Putin touts ex-Soviet bloc as Asia-Europe bridge
VLADIVOSTOK, Russia - President Vladimir Putin on Friday said Russia and a new bloc with ex-Soviet states were well-positioned to become a bridge between Europe and Asia, as he hosted a Pacific regional summit.
The Russian strongman, who is hosting the weekend's APEC summit on Russky Island off the Pacific port of Vladivostok, said his efforts to unite Russia, Kazakhstan and Belarus into a post-Soviet economic bloc could also prove beneficial for Asia and Europe.
"Essentially, we'd like to create a powerful centre of regional development," said Putin ahead of the Asia-Pacific Economic Cooperation summit, the first major global event he is hosting of his third Kremlin term.
"The future Eurasian Economic Union can become a linking factor between Europe and the Asia Pacific region," Putin said.
"Today it's vital to build bridges between various regions of the world," he said, speaking to business leaders before the two days of talks of the APEC leaders that begin on Saturday.
"It's important to stimulate the global negotiating process and initiate it from below -- from the regions," he added.
Russia and its ex-Soviet neighbours Belarus and Kazakhstan already have a customs union but Putin wants to take the post-Soviet integration further, championing the creation of the Eurasian Union.
With its own executive body and overseeing a single economic space, the Kremlin hopes the bloc would become Russia's answer to the European Union and other groupings.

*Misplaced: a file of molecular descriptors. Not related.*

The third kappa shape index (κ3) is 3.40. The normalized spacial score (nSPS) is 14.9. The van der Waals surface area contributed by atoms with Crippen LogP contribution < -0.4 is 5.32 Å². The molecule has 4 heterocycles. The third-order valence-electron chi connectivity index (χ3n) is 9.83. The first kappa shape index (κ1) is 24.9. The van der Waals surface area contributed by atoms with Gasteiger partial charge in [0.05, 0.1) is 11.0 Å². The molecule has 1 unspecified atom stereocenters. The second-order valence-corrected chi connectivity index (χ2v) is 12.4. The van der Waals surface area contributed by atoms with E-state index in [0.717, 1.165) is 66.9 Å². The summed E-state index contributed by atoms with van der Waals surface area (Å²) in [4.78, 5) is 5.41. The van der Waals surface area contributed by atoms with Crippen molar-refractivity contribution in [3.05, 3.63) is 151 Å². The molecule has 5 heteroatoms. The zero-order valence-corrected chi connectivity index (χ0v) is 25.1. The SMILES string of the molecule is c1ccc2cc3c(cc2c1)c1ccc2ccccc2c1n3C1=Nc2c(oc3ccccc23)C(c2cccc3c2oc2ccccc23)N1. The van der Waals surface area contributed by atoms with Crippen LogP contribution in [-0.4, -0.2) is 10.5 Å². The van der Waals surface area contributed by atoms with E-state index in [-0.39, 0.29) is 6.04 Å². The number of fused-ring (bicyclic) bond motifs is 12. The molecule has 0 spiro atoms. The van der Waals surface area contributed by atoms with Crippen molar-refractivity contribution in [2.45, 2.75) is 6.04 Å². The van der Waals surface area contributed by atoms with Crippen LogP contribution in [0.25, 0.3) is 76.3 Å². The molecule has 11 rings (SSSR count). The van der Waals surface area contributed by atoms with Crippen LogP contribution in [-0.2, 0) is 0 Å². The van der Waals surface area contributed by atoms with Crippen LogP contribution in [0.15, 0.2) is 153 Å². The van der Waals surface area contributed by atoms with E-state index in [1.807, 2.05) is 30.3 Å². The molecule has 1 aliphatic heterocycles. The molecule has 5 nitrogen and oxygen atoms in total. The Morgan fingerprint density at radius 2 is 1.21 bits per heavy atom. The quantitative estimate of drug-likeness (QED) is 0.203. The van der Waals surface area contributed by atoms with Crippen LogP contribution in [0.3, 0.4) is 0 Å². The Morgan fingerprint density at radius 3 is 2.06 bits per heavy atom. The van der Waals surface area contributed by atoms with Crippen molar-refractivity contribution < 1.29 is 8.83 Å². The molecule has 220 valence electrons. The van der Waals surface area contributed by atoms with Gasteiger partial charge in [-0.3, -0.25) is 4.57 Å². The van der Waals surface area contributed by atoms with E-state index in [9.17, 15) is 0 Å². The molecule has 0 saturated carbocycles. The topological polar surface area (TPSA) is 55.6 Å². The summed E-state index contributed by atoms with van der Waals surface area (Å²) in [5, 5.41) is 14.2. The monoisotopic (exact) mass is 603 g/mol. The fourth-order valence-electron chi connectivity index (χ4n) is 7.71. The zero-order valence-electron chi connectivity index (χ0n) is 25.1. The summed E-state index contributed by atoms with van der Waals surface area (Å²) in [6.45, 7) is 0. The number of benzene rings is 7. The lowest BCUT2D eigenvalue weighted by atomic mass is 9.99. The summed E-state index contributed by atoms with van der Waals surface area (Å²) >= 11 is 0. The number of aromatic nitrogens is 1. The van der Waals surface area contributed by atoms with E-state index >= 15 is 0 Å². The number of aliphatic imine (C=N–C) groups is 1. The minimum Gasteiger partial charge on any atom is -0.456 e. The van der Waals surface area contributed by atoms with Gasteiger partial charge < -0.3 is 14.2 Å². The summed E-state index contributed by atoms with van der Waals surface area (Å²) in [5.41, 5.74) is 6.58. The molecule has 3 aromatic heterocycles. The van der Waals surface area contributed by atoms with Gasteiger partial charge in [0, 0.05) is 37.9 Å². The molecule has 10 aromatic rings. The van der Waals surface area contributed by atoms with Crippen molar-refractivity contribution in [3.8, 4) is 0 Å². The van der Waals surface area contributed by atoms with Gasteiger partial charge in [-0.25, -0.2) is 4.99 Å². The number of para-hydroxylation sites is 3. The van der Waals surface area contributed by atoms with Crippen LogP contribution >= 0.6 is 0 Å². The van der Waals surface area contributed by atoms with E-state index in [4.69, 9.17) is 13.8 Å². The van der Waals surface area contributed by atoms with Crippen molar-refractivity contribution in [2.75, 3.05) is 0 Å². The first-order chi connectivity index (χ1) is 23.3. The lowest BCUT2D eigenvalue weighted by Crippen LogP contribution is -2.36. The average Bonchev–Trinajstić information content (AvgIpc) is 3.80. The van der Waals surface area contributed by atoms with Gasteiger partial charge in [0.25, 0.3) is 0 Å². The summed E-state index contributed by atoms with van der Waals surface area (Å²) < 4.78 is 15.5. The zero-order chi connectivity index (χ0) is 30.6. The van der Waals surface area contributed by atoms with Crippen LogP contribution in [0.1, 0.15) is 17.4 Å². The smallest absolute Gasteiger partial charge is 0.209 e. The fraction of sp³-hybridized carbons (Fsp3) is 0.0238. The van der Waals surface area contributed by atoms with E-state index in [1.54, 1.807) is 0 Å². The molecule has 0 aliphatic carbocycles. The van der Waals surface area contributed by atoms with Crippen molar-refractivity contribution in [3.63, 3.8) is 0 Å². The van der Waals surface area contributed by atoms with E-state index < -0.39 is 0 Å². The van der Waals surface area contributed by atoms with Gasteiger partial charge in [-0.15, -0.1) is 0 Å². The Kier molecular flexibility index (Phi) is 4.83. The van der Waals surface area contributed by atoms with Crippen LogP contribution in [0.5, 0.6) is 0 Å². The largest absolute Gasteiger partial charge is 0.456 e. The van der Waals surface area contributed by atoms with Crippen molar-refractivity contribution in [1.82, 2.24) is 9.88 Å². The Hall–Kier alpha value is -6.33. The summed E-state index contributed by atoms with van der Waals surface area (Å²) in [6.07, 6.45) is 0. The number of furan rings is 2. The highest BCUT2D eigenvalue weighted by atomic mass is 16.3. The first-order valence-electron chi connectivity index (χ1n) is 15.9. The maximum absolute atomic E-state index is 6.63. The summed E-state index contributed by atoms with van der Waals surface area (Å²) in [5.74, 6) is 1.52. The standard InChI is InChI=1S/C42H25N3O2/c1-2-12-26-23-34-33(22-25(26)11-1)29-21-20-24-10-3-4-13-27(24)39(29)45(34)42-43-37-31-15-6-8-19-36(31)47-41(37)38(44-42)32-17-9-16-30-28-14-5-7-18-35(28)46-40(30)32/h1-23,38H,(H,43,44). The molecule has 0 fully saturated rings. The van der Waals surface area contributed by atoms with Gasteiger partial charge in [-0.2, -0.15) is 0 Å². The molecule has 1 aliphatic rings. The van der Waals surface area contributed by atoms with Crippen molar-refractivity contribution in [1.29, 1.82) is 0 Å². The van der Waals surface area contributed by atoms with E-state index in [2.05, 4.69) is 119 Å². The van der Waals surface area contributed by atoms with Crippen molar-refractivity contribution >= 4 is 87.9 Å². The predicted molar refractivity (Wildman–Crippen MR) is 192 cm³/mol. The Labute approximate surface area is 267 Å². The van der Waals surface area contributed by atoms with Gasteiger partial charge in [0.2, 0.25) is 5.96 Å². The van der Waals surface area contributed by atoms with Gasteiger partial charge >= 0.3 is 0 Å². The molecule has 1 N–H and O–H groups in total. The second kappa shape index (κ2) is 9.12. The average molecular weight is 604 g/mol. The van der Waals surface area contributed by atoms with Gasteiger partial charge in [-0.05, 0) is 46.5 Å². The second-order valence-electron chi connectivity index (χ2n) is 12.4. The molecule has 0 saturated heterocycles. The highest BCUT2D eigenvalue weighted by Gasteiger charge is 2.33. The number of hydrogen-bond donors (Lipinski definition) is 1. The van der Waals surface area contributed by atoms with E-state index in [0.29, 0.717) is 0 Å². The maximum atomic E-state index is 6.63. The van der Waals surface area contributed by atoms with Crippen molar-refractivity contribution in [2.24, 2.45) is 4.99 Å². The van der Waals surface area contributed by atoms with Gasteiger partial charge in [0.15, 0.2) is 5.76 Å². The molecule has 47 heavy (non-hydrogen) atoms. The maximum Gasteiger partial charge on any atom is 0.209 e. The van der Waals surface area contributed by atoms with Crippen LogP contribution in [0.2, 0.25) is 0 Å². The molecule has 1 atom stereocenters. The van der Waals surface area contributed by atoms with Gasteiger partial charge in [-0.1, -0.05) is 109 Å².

"We have got new opportunities for joint projects with APEC economies," Putin said, adding that Pacific and Asian nations, particularly New Zealand and Vietnam, were keen to ramp up cooperation with Russia.
"We have received dozens of applications -- I would like to stress the word 'dozens' -- from APEC countries with a view to establishing special trade and economic relations with the Customs Union and the Single Economic Space represented by the three countries."
"If one just looks at the territory of the three countries (Russia, Belarus and Kazakhstan) one will realise that we have plenty to offer," Putin said.
The Kremlin has pulled out all the stops to host the summit near the formerly closed military port of Vladivostok.
It has spent more than $20 billion to turn a small island once littered with crumbling barracks and rusty ships into a modern summit venue complete with scenic vistas, Filipino porters and a French chef from a Parisian restaurant.
Putin expressed hope that the modern infrastructure including two massive bridges built for the summit would help breathe new life into a region on the border with China and North Korea.
"Residents of Vladivostok have waited for those bridges since 1903," he said.
"As far as Vladivostok is concerned, it was a closed city. It's a naval base. Essentially, little was developed here. A new Russia, a modern Russia behaves and will behave differently."
Russia, the world's largest energy producer, sets much store by its ties with Asia, especially China, the world's largest energy consumer.
Chinese President Hu Jintao -- who extolled Russia's efforts to host the summit as an indication of the country's "great development potential" -- was the first foreign leader to hold bilateral talks with Putin.
While praising the Russian government's focus on Asia, many observers say the country has a long way to go to become a truly competitive regional economy.
"Global projects for the region's technological modernisation are a matter for the very remote future for a very simple reason -- the uncompetitiveness of the Russian investment climate," liberal business daily Vedomosti said in an editorial.